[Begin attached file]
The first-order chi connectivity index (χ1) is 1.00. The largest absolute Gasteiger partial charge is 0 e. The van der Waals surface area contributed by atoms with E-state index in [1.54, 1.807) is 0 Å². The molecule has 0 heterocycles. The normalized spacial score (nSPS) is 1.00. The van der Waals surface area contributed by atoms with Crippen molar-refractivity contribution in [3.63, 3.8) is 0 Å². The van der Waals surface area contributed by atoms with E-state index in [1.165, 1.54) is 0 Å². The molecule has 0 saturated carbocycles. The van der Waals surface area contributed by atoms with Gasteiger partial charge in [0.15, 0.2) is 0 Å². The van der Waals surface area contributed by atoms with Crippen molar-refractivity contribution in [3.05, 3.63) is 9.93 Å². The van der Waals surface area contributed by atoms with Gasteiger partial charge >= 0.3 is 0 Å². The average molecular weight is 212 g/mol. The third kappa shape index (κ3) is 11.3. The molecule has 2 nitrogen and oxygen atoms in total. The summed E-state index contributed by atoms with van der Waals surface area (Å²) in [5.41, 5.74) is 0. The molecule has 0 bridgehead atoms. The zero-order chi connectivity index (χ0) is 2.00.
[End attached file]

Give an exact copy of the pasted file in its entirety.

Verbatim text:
The first-order chi connectivity index (χ1) is 1.00. The largest absolute Gasteiger partial charge is 0 e. The van der Waals surface area contributed by atoms with E-state index in [1.54, 1.807) is 0 Å². The molecule has 0 heterocycles. The normalized spacial score (nSPS) is 1.00. The van der Waals surface area contributed by atoms with Crippen molar-refractivity contribution in [3.63, 3.8) is 0 Å². The van der Waals surface area contributed by atoms with E-state index in [1.165, 1.54) is 0 Å². The molecule has 0 saturated carbocycles. The van der Waals surface area contributed by atoms with Gasteiger partial charge in [0.15, 0.2) is 0 Å². The van der Waals surface area contributed by atoms with Crippen molar-refractivity contribution in [3.05, 3.63) is 9.93 Å². The van der Waals surface area contributed by atoms with Gasteiger partial charge >= 0.3 is 0 Å². The average molecular weight is 212 g/mol. The third kappa shape index (κ3) is 11.3. The molecule has 2 nitrogen and oxygen atoms in total. The summed E-state index contributed by atoms with van der Waals surface area (Å²) in [5.41, 5.74) is 0. The molecule has 0 bridgehead atoms. The zero-order chi connectivity index (χ0) is 2.00.